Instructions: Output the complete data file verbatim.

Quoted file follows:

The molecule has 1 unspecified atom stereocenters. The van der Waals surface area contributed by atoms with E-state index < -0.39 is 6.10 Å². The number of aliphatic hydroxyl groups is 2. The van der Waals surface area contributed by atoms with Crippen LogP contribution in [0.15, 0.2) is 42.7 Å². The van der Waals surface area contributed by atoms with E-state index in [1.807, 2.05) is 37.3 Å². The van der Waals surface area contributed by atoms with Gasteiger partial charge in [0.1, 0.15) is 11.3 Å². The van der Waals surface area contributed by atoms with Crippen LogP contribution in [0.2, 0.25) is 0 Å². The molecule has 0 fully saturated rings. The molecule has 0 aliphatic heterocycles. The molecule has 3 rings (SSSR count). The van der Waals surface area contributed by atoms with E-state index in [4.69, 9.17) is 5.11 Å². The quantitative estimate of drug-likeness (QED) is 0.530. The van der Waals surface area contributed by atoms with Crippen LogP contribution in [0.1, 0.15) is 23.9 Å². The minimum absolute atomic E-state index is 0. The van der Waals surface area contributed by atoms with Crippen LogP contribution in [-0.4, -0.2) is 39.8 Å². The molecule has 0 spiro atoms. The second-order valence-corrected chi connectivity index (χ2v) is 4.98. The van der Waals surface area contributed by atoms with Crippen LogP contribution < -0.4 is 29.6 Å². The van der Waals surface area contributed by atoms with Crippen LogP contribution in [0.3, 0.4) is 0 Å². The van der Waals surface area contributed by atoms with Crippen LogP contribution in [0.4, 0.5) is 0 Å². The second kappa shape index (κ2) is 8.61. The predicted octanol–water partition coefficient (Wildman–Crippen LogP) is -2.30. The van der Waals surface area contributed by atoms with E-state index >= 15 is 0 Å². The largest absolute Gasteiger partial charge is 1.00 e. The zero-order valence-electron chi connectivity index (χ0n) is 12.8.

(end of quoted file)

The molecule has 1 unspecified atom stereocenters. The van der Waals surface area contributed by atoms with E-state index < -0.39 is 6.10 Å². The number of aliphatic hydroxyl groups is 2. The van der Waals surface area contributed by atoms with Crippen LogP contribution in [0.15, 0.2) is 42.7 Å². The van der Waals surface area contributed by atoms with E-state index in [1.807, 2.05) is 37.3 Å². The van der Waals surface area contributed by atoms with Gasteiger partial charge in [0.1, 0.15) is 11.3 Å². The van der Waals surface area contributed by atoms with Crippen LogP contribution in [0.2, 0.25) is 0 Å². The molecule has 0 fully saturated rings. The molecule has 0 aliphatic heterocycles. The molecule has 3 rings (SSSR count). The van der Waals surface area contributed by atoms with E-state index in [4.69, 9.17) is 5.11 Å². The quantitative estimate of drug-likeness (QED) is 0.530. The van der Waals surface area contributed by atoms with Crippen LogP contribution in [0.1, 0.15) is 23.9 Å². The minimum absolute atomic E-state index is 0. The van der Waals surface area contributed by atoms with Crippen LogP contribution in [-0.4, -0.2) is 39.8 Å². The molecule has 0 spiro atoms. The second-order valence-corrected chi connectivity index (χ2v) is 4.98. The van der Waals surface area contributed by atoms with Crippen LogP contribution < -0.4 is 29.6 Å². The van der Waals surface area contributed by atoms with Crippen LogP contribution in [0.3, 0.4) is 0 Å². The van der Waals surface area contributed by atoms with Crippen LogP contribution in [0.4, 0.5) is 0 Å². The second kappa shape index (κ2) is 8.61. The predicted octanol–water partition coefficient (Wildman–Crippen LogP) is -2.30. The van der Waals surface area contributed by atoms with E-state index >= 15 is 0 Å². The largest absolute Gasteiger partial charge is 1.00 e. The zero-order valence-electron chi connectivity index (χ0n) is 12.8.